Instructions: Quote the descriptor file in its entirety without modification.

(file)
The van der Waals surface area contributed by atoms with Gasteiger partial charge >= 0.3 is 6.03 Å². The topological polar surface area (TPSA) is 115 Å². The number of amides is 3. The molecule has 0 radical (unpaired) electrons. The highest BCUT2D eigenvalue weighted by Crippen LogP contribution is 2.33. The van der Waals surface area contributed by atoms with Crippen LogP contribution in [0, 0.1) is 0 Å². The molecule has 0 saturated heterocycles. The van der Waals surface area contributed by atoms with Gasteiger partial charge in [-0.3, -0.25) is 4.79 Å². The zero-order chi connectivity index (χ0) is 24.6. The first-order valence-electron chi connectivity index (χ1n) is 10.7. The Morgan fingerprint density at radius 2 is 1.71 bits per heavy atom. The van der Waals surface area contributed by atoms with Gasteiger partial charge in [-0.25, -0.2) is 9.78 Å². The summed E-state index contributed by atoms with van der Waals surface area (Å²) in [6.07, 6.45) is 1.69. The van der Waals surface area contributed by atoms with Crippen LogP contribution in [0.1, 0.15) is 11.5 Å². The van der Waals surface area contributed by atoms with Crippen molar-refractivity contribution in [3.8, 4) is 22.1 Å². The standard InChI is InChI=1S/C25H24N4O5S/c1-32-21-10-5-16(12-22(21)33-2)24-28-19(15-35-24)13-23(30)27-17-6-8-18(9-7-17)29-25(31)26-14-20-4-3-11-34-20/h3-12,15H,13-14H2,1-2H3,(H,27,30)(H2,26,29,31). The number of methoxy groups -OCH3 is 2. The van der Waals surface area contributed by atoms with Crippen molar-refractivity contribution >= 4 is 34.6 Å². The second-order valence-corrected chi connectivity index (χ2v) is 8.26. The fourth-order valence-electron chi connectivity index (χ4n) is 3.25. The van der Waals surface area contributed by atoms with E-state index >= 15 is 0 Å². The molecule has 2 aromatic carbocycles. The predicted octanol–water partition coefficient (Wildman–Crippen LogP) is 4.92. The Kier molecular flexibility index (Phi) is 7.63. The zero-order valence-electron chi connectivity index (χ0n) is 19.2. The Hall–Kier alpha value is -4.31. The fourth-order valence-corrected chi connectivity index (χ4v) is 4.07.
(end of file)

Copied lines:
The van der Waals surface area contributed by atoms with Gasteiger partial charge >= 0.3 is 6.03 Å². The topological polar surface area (TPSA) is 115 Å². The number of amides is 3. The molecule has 0 radical (unpaired) electrons. The highest BCUT2D eigenvalue weighted by Crippen LogP contribution is 2.33. The van der Waals surface area contributed by atoms with Crippen LogP contribution in [0, 0.1) is 0 Å². The molecule has 0 saturated heterocycles. The van der Waals surface area contributed by atoms with Gasteiger partial charge in [-0.3, -0.25) is 4.79 Å². The zero-order chi connectivity index (χ0) is 24.6. The first-order valence-electron chi connectivity index (χ1n) is 10.7. The Morgan fingerprint density at radius 2 is 1.71 bits per heavy atom. The van der Waals surface area contributed by atoms with Gasteiger partial charge in [-0.25, -0.2) is 9.78 Å². The summed E-state index contributed by atoms with van der Waals surface area (Å²) in [6.07, 6.45) is 1.69. The van der Waals surface area contributed by atoms with Crippen LogP contribution in [0.1, 0.15) is 11.5 Å². The van der Waals surface area contributed by atoms with Crippen molar-refractivity contribution in [3.8, 4) is 22.1 Å². The standard InChI is InChI=1S/C25H24N4O5S/c1-32-21-10-5-16(12-22(21)33-2)24-28-19(15-35-24)13-23(30)27-17-6-8-18(9-7-17)29-25(31)26-14-20-4-3-11-34-20/h3-12,15H,13-14H2,1-2H3,(H,27,30)(H2,26,29,31). The number of methoxy groups -OCH3 is 2. The van der Waals surface area contributed by atoms with Crippen molar-refractivity contribution >= 4 is 34.6 Å². The second-order valence-corrected chi connectivity index (χ2v) is 8.26. The fourth-order valence-electron chi connectivity index (χ4n) is 3.25. The van der Waals surface area contributed by atoms with E-state index >= 15 is 0 Å². The molecule has 2 aromatic carbocycles. The predicted octanol–water partition coefficient (Wildman–Crippen LogP) is 4.92. The Kier molecular flexibility index (Phi) is 7.63. The zero-order valence-electron chi connectivity index (χ0n) is 19.2. The Hall–Kier alpha value is -4.31. The fourth-order valence-corrected chi connectivity index (χ4v) is 4.07.